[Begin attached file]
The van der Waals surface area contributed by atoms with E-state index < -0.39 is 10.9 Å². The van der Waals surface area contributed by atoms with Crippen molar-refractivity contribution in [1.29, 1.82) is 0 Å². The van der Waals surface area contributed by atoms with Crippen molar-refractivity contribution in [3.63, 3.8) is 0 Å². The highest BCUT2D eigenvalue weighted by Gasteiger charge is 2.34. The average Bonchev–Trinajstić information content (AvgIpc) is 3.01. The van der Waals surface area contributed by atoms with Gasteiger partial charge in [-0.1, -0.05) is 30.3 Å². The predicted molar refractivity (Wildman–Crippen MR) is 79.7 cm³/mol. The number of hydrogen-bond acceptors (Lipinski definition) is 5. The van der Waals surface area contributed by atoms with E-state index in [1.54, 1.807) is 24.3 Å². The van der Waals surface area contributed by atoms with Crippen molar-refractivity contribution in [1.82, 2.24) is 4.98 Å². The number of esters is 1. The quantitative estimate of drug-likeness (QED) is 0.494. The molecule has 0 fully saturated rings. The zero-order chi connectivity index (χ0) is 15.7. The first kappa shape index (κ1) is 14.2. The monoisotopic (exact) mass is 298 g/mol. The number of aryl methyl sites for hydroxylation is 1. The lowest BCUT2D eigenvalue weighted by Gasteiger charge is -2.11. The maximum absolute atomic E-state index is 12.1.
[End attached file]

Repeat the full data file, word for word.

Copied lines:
The van der Waals surface area contributed by atoms with E-state index < -0.39 is 10.9 Å². The van der Waals surface area contributed by atoms with Crippen molar-refractivity contribution in [1.29, 1.82) is 0 Å². The van der Waals surface area contributed by atoms with Crippen molar-refractivity contribution in [3.63, 3.8) is 0 Å². The highest BCUT2D eigenvalue weighted by Gasteiger charge is 2.34. The average Bonchev–Trinajstić information content (AvgIpc) is 3.01. The van der Waals surface area contributed by atoms with Gasteiger partial charge in [-0.1, -0.05) is 30.3 Å². The predicted molar refractivity (Wildman–Crippen MR) is 79.7 cm³/mol. The number of hydrogen-bond acceptors (Lipinski definition) is 5. The van der Waals surface area contributed by atoms with E-state index in [1.54, 1.807) is 24.3 Å². The van der Waals surface area contributed by atoms with Crippen molar-refractivity contribution in [1.82, 2.24) is 4.98 Å². The number of esters is 1. The quantitative estimate of drug-likeness (QED) is 0.494. The molecule has 0 fully saturated rings. The zero-order chi connectivity index (χ0) is 15.7. The first kappa shape index (κ1) is 14.2. The monoisotopic (exact) mass is 298 g/mol. The number of aryl methyl sites for hydroxylation is 1. The lowest BCUT2D eigenvalue weighted by Gasteiger charge is -2.11. The maximum absolute atomic E-state index is 12.1.